# Reading a point from a curve or linePractice Problems

The problems below walk you through the steps for reading points from a line. You can click on any of the graphs to open a bigger version or you can click the link under the graph to download a pdf of the graph for printing! Please try to complete these activities without peeking at the answers - this will help you when you get to the quiz at the end!

Geologists use information about the ratio of radioactive (parent) atoms to their decay product (daughter) atoms to understand the age of igneous, metamorphic and sedimentary rocks. The behavior of all radioactive elements is the same and the time it takes for one-half of the parent atoms to decay to daughter atoms is called the half-life. The graph below shows a plot of Daughter/Parent Ratio to Half-lives elapsed showing how geologists use isotopes to determine the age of rocks. This is a general plot that works for any isotope system. Use this plot to answer the questions below about reading points from a line.

Click to enlarge, or download a PDF (Acrobat (PDF) 25kB Jun25 10)

## Floods and Flood Frequency

Geologists keep track of the "stage" or height of floods every year and use that data to predict the probability that a flood will occur in any given year. The plot below is called a flood frequency curve, constructed from data collected over a number of years (sometimes as many as 100 -200 years. The plot below represents data from a hypothetical river for which we had 69 years of data. The probability is reported as something called a Recurrence interval and is reported in "years". Use the plot below to answer the following questions.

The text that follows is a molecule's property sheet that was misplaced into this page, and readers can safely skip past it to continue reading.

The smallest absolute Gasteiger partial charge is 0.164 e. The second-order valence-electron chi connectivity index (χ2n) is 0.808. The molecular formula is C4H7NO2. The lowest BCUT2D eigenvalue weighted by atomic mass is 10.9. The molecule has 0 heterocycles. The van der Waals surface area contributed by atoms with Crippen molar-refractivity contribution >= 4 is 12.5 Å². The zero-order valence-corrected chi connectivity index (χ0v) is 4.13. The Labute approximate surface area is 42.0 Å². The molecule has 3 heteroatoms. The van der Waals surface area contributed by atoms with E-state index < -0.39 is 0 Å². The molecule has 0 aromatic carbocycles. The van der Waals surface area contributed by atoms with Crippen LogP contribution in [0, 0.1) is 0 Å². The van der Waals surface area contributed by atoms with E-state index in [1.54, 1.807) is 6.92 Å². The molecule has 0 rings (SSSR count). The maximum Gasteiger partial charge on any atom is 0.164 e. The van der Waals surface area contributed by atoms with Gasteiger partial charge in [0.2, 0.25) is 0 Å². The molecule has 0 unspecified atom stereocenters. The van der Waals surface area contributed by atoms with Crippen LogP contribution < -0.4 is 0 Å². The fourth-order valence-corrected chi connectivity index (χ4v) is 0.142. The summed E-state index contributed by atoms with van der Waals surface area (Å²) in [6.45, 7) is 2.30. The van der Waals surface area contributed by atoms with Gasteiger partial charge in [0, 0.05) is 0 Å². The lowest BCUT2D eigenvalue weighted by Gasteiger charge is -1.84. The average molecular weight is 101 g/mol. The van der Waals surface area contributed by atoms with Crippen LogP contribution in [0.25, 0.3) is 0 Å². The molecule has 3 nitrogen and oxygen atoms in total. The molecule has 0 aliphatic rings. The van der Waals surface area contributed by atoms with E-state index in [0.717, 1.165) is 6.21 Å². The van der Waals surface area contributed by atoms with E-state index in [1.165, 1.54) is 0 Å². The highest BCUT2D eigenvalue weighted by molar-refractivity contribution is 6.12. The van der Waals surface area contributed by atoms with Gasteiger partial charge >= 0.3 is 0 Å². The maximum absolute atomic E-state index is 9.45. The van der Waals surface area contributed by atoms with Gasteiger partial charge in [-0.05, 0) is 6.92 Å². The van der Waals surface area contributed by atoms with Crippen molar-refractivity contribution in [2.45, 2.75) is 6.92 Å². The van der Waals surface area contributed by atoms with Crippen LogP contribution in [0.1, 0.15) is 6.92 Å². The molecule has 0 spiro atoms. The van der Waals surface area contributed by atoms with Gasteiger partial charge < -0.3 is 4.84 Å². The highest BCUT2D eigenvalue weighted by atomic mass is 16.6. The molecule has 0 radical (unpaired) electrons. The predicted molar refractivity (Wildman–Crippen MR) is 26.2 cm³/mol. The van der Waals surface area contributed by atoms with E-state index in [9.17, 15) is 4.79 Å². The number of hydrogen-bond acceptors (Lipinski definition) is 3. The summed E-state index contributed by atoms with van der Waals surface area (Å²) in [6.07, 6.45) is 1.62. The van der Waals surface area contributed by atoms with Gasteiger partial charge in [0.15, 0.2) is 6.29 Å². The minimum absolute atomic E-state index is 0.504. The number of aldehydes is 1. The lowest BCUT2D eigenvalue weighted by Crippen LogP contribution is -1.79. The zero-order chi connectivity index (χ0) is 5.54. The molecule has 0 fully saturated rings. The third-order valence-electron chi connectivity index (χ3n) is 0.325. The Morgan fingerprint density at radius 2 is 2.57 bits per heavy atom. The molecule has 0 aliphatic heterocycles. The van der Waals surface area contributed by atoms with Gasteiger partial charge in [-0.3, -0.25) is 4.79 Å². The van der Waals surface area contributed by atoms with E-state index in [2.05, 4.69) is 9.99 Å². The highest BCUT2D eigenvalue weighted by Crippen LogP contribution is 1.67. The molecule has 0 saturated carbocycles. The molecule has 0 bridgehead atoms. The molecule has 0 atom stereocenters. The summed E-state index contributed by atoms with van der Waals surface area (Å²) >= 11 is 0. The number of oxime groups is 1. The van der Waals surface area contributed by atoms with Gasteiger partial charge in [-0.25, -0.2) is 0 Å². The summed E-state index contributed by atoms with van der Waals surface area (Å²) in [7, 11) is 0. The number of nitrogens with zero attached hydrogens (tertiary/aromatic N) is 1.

## Climate Change and Greenhouse Gases

Geoscientists use information gathered from the atmosphere and ice cores to understand long-term climate change and the role of greenhouse gases. On top of Mauna Loa, in Hawaii, a weather station collects information about the CO2 content of our atmosphere - Mauna Loa is far above the immediate influence of CO2 emissions from traffic because it is nearly 4170 meters (about 13680 feet) above sea level (see USGS Mauna Loa Volcano). The data collected between 1987 and 2006 is presented below in graphical form. Use this graph (you can download a larger version as a PDF to print) to answer the questions below. Note that the data shows a cyclical pattern that is associated with seasons (e.g., winter and summer) but that the trend shows that CO2 concentrations in our atmosphere are generally increasing.

## TAKE THE QUIZ!!

I think I've mastered plotting points and I am ready to take the quiz!

This link takes you to WAMAP. If your instructor has not given you instructions about wamap, you may not have to take the quiz.

If you still need help, you can go back to the explanation page or look at some of the links below.